a web page by Don Roberson
  • 9 species worldwide
  • DR personal total: 9 species (100%), 7 photo'd

The Cerylid Kingfishers are one of three distinct groups of kingfishers. Known as the Water Kingfishers, these are often the conspicuous kingfishers seen hovering over lakes, ponds, and marshes around much of the globe. They range from high to low latitudes in Eurasia, Africa, and the New World, but are missing from Australasia. Pied Kingfisher is a widespread and common species in the Old World. Here (left) it is working above a small pool in otherwise dry savanna of east Africa. It has also been seen fishing up to 3 miles from shore on large African lakes, and may be considered the most advanced of all the kingfishers (Fry, Fry & Harris 1992).

Kingfishers have traditionally been placed in a single family, but there are three distinct lineages well-supported by a range of molecular, anatomical, and molt evidence (e.g., Moyle 2006). Although most authorities still considered them one family, it is good to learn the three major groups.

The largest kingfisher in the world is Giant Kingfisher (above) of sub-Saharan Africa. Although we often think of these type of kingfishers when we think of the family, there are only 9 species of Cerylid kingfishers and thus they comprise only 10% of the world's kingfisher, the rest of which are in other subfamilies.

The water kingfishers are the classic "king fishers" — they dive for fish in ponds and rivers, and are often found perched near water. This group of familiar kingfishers is the only one to have reached the New World; the other two families are strictly Old World birds. There are just six kingfishers in the New World: Belted (below), Ringed Megaceryle torquata, Amazon Chloroceryle amazona, Green C. americana, Green-and-rufous C. inda, and American Pygmy Kingfisher C. aenea.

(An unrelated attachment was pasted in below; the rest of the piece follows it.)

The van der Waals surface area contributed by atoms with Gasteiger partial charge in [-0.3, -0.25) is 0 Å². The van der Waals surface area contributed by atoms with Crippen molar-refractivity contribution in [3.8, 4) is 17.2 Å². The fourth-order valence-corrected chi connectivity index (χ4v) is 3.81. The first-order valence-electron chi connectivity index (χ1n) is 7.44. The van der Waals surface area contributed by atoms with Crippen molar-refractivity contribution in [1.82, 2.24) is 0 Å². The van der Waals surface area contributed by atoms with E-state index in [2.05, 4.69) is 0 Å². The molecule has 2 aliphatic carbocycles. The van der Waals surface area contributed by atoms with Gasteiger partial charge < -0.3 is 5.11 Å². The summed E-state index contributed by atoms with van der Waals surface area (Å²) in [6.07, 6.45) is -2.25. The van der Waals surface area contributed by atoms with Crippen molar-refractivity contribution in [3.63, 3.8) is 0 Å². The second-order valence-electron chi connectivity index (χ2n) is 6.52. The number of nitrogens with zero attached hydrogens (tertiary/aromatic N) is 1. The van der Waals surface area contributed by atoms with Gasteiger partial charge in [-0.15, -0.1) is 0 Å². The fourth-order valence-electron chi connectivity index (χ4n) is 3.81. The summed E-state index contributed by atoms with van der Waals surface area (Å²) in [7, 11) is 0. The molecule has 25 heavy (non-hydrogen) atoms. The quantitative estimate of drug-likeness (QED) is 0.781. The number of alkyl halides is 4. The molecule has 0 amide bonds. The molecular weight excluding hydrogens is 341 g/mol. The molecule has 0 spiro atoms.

I have a friend who studied the five Neotropical kingfishers for his PhD thesis. Naming no names, James, I summarize his conclusions this way: "big kingfishers eat big fish, little kingfishers eat little fish."

This Pied Kingfisher (right) has pretty good size fish, it seems to me. In contrast, the Belted Kingfisher (series below) has a very tiny fish.

May I now have my PhD, please, having shown the contrary?

The five New World cerylid kingfishers are sexually dimorphic. On the widespread Belted Kingfisher the female has a rufous band below the blue band shown in both sexes. My series (above) is of a male. The male Green Kingfisher (right) lacks the female's rufous breastband (left).

Most of the Cerylid Kingfishers are territorial loners. Crested Kingfisher (left), of eastern Asia, generally hunts solitarily along stretches of wild rivers running down out of the Himalayas. They spend much of their time perched on a rock or branch over the river (or here, at the edge of a dam), and dive obliquely for a fish. They do not dive from hovering flight, as do many others of this family. Crested is the most cold-hardy of all kingfishers and tolerates wintry conditions at high elevations as long as the streams remain unfrozen (Fry, Fry & Harris 1992).